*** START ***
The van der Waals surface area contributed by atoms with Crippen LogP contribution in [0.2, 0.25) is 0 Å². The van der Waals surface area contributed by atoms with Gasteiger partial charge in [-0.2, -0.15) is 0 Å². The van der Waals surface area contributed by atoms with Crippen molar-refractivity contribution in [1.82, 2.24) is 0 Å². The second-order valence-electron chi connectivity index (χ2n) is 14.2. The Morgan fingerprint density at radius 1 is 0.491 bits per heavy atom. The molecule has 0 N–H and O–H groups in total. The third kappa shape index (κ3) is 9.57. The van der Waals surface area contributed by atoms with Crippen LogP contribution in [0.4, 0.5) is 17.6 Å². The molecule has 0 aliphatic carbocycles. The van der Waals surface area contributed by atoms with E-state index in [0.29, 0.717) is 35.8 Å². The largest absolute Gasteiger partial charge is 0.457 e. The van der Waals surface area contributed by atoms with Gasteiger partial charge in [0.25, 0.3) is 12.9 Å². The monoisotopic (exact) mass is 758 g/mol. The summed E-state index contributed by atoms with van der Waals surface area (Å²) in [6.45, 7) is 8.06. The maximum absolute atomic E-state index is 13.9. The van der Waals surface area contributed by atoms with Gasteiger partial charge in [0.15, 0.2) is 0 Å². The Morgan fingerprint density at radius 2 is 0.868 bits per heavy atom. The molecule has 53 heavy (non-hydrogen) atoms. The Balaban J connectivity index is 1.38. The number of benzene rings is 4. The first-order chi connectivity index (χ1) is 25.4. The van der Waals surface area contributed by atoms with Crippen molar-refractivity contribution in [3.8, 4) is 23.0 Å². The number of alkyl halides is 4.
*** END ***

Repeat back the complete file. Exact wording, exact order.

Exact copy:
The van der Waals surface area contributed by atoms with Crippen LogP contribution in [0.2, 0.25) is 0 Å². The van der Waals surface area contributed by atoms with Gasteiger partial charge in [-0.2, -0.15) is 0 Å². The van der Waals surface area contributed by atoms with Crippen molar-refractivity contribution in [1.82, 2.24) is 0 Å². The second-order valence-electron chi connectivity index (χ2n) is 14.2. The Morgan fingerprint density at radius 1 is 0.491 bits per heavy atom. The molecule has 0 N–H and O–H groups in total. The third kappa shape index (κ3) is 9.57. The van der Waals surface area contributed by atoms with Crippen LogP contribution in [0.4, 0.5) is 17.6 Å². The molecule has 0 aliphatic carbocycles. The van der Waals surface area contributed by atoms with E-state index in [0.29, 0.717) is 35.8 Å². The largest absolute Gasteiger partial charge is 0.457 e. The van der Waals surface area contributed by atoms with Gasteiger partial charge in [0.25, 0.3) is 12.9 Å². The monoisotopic (exact) mass is 758 g/mol. The summed E-state index contributed by atoms with van der Waals surface area (Å²) in [6.45, 7) is 8.06. The maximum absolute atomic E-state index is 13.9. The van der Waals surface area contributed by atoms with Gasteiger partial charge in [0.15, 0.2) is 0 Å². The Morgan fingerprint density at radius 2 is 0.868 bits per heavy atom. The molecule has 53 heavy (non-hydrogen) atoms. The Balaban J connectivity index is 1.38. The number of benzene rings is 4. The first-order chi connectivity index (χ1) is 25.4. The van der Waals surface area contributed by atoms with Crippen molar-refractivity contribution in [3.8, 4) is 23.0 Å². The number of alkyl halides is 4.